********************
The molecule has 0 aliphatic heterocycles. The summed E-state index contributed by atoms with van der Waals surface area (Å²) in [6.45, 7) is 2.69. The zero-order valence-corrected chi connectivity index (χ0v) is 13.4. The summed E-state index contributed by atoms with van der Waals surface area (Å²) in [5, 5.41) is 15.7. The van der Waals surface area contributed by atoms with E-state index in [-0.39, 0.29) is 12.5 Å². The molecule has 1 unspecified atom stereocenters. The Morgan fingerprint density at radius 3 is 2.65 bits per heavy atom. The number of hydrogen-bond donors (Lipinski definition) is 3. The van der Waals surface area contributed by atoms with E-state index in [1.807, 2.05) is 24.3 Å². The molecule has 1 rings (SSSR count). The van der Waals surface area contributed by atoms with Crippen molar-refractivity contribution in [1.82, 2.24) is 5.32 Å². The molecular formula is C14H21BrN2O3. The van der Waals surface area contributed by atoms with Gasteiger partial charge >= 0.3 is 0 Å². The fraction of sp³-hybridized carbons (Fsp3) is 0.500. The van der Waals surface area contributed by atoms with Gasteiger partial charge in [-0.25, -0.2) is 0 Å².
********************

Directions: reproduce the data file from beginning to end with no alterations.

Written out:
The molecule has 0 aliphatic heterocycles. The summed E-state index contributed by atoms with van der Waals surface area (Å²) in [6.45, 7) is 2.69. The zero-order valence-corrected chi connectivity index (χ0v) is 13.4. The summed E-state index contributed by atoms with van der Waals surface area (Å²) in [5, 5.41) is 15.7. The van der Waals surface area contributed by atoms with E-state index in [-0.39, 0.29) is 12.5 Å². The molecule has 1 unspecified atom stereocenters. The Morgan fingerprint density at radius 3 is 2.65 bits per heavy atom. The number of hydrogen-bond donors (Lipinski definition) is 3. The van der Waals surface area contributed by atoms with E-state index in [1.807, 2.05) is 24.3 Å². The molecule has 1 rings (SSSR count). The van der Waals surface area contributed by atoms with Crippen molar-refractivity contribution in [1.82, 2.24) is 5.32 Å². The molecular formula is C14H21BrN2O3. The van der Waals surface area contributed by atoms with Gasteiger partial charge >= 0.3 is 0 Å². The fraction of sp³-hybridized carbons (Fsp3) is 0.500. The van der Waals surface area contributed by atoms with Gasteiger partial charge in [-0.25, -0.2) is 0 Å².